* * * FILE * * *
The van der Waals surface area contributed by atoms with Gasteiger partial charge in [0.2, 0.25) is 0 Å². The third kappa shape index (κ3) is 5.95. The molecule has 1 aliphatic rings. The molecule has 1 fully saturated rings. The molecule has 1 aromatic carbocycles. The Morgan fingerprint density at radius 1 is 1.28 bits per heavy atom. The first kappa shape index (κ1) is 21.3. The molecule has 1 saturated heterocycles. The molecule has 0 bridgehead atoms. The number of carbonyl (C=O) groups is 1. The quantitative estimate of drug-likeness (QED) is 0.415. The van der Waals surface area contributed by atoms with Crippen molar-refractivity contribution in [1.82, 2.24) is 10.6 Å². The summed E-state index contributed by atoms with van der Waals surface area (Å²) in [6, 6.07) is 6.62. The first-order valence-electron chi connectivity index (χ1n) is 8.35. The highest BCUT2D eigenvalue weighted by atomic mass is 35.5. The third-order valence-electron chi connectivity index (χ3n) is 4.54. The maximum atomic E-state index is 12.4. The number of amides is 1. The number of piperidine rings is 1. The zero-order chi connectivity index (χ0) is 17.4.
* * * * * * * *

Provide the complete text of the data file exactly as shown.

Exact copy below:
The van der Waals surface area contributed by atoms with Gasteiger partial charge in [0.2, 0.25) is 0 Å². The third kappa shape index (κ3) is 5.95. The molecule has 1 aliphatic rings. The molecule has 1 fully saturated rings. The molecule has 1 aromatic carbocycles. The Morgan fingerprint density at radius 1 is 1.28 bits per heavy atom. The first kappa shape index (κ1) is 21.3. The molecule has 1 saturated heterocycles. The molecule has 0 bridgehead atoms. The number of carbonyl (C=O) groups is 1. The quantitative estimate of drug-likeness (QED) is 0.415. The van der Waals surface area contributed by atoms with Crippen molar-refractivity contribution in [1.82, 2.24) is 10.6 Å². The summed E-state index contributed by atoms with van der Waals surface area (Å²) in [6, 6.07) is 6.62. The first-order valence-electron chi connectivity index (χ1n) is 8.35. The highest BCUT2D eigenvalue weighted by atomic mass is 35.5. The third-order valence-electron chi connectivity index (χ3n) is 4.54. The maximum atomic E-state index is 12.4. The number of amides is 1. The number of piperidine rings is 1. The zero-order chi connectivity index (χ0) is 17.4.